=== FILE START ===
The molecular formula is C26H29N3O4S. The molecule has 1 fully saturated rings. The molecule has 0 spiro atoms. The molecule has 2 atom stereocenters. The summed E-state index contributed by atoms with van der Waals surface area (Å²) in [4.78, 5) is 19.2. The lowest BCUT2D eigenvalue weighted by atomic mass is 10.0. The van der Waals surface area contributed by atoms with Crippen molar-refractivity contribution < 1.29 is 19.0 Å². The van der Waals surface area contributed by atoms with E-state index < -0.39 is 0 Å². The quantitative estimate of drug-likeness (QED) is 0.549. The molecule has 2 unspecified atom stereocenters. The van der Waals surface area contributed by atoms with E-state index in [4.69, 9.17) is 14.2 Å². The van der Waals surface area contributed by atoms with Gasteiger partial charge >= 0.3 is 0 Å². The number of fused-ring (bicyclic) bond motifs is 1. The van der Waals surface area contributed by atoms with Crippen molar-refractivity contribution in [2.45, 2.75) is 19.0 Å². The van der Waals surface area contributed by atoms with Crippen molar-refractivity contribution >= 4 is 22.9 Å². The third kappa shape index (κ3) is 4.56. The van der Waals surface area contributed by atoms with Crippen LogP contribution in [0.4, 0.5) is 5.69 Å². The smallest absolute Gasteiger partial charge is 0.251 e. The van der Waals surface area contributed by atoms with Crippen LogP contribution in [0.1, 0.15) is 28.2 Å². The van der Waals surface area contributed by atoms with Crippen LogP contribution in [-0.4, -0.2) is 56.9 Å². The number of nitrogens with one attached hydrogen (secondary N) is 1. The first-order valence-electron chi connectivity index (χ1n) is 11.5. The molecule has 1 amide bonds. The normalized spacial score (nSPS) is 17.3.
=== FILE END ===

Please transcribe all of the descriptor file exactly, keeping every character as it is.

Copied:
The molecular formula is C26H29N3O4S. The molecule has 1 fully saturated rings. The molecule has 0 spiro atoms. The molecule has 2 atom stereocenters. The summed E-state index contributed by atoms with van der Waals surface area (Å²) in [4.78, 5) is 19.2. The lowest BCUT2D eigenvalue weighted by atomic mass is 10.0. The van der Waals surface area contributed by atoms with Crippen molar-refractivity contribution < 1.29 is 19.0 Å². The van der Waals surface area contributed by atoms with E-state index < -0.39 is 0 Å². The quantitative estimate of drug-likeness (QED) is 0.549. The molecule has 2 unspecified atom stereocenters. The van der Waals surface area contributed by atoms with E-state index in [4.69, 9.17) is 14.2 Å². The van der Waals surface area contributed by atoms with Gasteiger partial charge >= 0.3 is 0 Å². The number of fused-ring (bicyclic) bond motifs is 1. The van der Waals surface area contributed by atoms with Crippen molar-refractivity contribution in [2.45, 2.75) is 19.0 Å². The van der Waals surface area contributed by atoms with Crippen molar-refractivity contribution >= 4 is 22.9 Å². The third kappa shape index (κ3) is 4.56. The van der Waals surface area contributed by atoms with Crippen LogP contribution in [0.4, 0.5) is 5.69 Å². The smallest absolute Gasteiger partial charge is 0.251 e. The van der Waals surface area contributed by atoms with Crippen LogP contribution in [0.1, 0.15) is 28.2 Å². The van der Waals surface area contributed by atoms with Crippen LogP contribution in [-0.4, -0.2) is 56.9 Å². The number of nitrogens with one attached hydrogen (secondary N) is 1. The first-order valence-electron chi connectivity index (χ1n) is 11.5. The molecule has 1 amide bonds. The normalized spacial score (nSPS) is 17.3.